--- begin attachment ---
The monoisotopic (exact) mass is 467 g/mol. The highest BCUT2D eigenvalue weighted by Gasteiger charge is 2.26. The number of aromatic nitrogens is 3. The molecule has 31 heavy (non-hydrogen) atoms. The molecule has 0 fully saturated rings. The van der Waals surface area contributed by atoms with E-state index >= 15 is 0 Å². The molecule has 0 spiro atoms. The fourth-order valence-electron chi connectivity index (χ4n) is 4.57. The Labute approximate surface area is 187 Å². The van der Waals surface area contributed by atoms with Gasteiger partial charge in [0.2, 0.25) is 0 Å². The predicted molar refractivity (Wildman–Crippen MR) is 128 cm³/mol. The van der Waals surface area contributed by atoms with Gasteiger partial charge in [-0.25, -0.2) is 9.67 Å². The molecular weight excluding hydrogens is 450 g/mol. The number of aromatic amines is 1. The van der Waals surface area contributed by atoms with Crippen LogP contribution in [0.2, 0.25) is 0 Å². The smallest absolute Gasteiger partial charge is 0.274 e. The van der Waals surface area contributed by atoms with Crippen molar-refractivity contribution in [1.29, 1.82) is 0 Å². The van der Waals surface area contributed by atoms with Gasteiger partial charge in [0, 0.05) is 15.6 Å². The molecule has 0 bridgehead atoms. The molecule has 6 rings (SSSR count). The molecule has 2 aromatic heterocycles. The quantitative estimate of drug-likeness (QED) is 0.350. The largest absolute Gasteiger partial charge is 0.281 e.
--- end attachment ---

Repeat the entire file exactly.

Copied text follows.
The monoisotopic (exact) mass is 467 g/mol. The highest BCUT2D eigenvalue weighted by Gasteiger charge is 2.26. The number of aromatic nitrogens is 3. The molecule has 31 heavy (non-hydrogen) atoms. The molecule has 0 fully saturated rings. The van der Waals surface area contributed by atoms with E-state index >= 15 is 0 Å². The molecule has 0 spiro atoms. The fourth-order valence-electron chi connectivity index (χ4n) is 4.57. The Labute approximate surface area is 187 Å². The van der Waals surface area contributed by atoms with Gasteiger partial charge in [0.2, 0.25) is 0 Å². The predicted molar refractivity (Wildman–Crippen MR) is 128 cm³/mol. The van der Waals surface area contributed by atoms with Gasteiger partial charge in [-0.25, -0.2) is 9.67 Å². The molecular weight excluding hydrogens is 450 g/mol. The number of aromatic amines is 1. The van der Waals surface area contributed by atoms with Crippen LogP contribution in [0.2, 0.25) is 0 Å². The smallest absolute Gasteiger partial charge is 0.274 e. The van der Waals surface area contributed by atoms with Crippen molar-refractivity contribution in [1.29, 1.82) is 0 Å². The van der Waals surface area contributed by atoms with Gasteiger partial charge in [0, 0.05) is 15.6 Å². The molecule has 0 bridgehead atoms. The molecule has 6 rings (SSSR count). The molecule has 2 aromatic heterocycles. The quantitative estimate of drug-likeness (QED) is 0.350. The largest absolute Gasteiger partial charge is 0.281 e.